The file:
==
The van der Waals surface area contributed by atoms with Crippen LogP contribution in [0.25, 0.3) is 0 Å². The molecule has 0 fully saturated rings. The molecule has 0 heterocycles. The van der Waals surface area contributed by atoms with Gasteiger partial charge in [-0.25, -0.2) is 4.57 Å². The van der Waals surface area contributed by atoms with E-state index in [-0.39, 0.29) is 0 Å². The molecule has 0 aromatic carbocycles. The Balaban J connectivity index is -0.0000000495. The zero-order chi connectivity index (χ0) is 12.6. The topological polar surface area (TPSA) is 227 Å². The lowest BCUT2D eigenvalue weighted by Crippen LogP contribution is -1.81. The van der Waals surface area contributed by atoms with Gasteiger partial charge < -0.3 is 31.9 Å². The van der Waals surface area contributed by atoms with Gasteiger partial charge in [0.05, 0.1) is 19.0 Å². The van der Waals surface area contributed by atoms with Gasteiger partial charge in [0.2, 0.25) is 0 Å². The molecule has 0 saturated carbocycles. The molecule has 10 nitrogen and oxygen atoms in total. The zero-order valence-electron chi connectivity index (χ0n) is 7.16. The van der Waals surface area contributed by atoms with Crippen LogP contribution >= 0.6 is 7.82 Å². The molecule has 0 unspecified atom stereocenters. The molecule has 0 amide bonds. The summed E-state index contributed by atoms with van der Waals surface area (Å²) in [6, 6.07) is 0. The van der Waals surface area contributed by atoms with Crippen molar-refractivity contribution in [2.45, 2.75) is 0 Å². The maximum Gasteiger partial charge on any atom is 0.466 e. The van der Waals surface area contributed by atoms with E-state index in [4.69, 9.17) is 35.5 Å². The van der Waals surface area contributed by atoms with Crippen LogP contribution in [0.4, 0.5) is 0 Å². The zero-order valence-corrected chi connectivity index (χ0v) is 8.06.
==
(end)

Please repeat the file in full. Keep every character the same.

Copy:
The van der Waals surface area contributed by atoms with Crippen LogP contribution in [0.25, 0.3) is 0 Å². The molecule has 0 fully saturated rings. The molecule has 0 heterocycles. The van der Waals surface area contributed by atoms with Gasteiger partial charge in [-0.25, -0.2) is 4.57 Å². The van der Waals surface area contributed by atoms with E-state index in [-0.39, 0.29) is 0 Å². The molecule has 0 aromatic carbocycles. The Balaban J connectivity index is -0.0000000495. The zero-order chi connectivity index (χ0) is 12.6. The topological polar surface area (TPSA) is 227 Å². The lowest BCUT2D eigenvalue weighted by Crippen LogP contribution is -1.81. The van der Waals surface area contributed by atoms with Gasteiger partial charge < -0.3 is 31.9 Å². The van der Waals surface area contributed by atoms with Gasteiger partial charge in [0.05, 0.1) is 19.0 Å². The van der Waals surface area contributed by atoms with Gasteiger partial charge in [0.2, 0.25) is 0 Å². The molecule has 0 saturated carbocycles. The molecule has 10 nitrogen and oxygen atoms in total. The zero-order valence-electron chi connectivity index (χ0n) is 7.16. The van der Waals surface area contributed by atoms with Crippen LogP contribution >= 0.6 is 7.82 Å². The molecule has 0 unspecified atom stereocenters. The molecule has 0 amide bonds. The summed E-state index contributed by atoms with van der Waals surface area (Å²) in [6, 6.07) is 0. The van der Waals surface area contributed by atoms with Crippen molar-refractivity contribution in [2.45, 2.75) is 0 Å². The maximum Gasteiger partial charge on any atom is 0.466 e. The van der Waals surface area contributed by atoms with E-state index in [4.69, 9.17) is 35.5 Å². The van der Waals surface area contributed by atoms with Crippen LogP contribution in [0.4, 0.5) is 0 Å². The zero-order valence-corrected chi connectivity index (χ0v) is 8.06.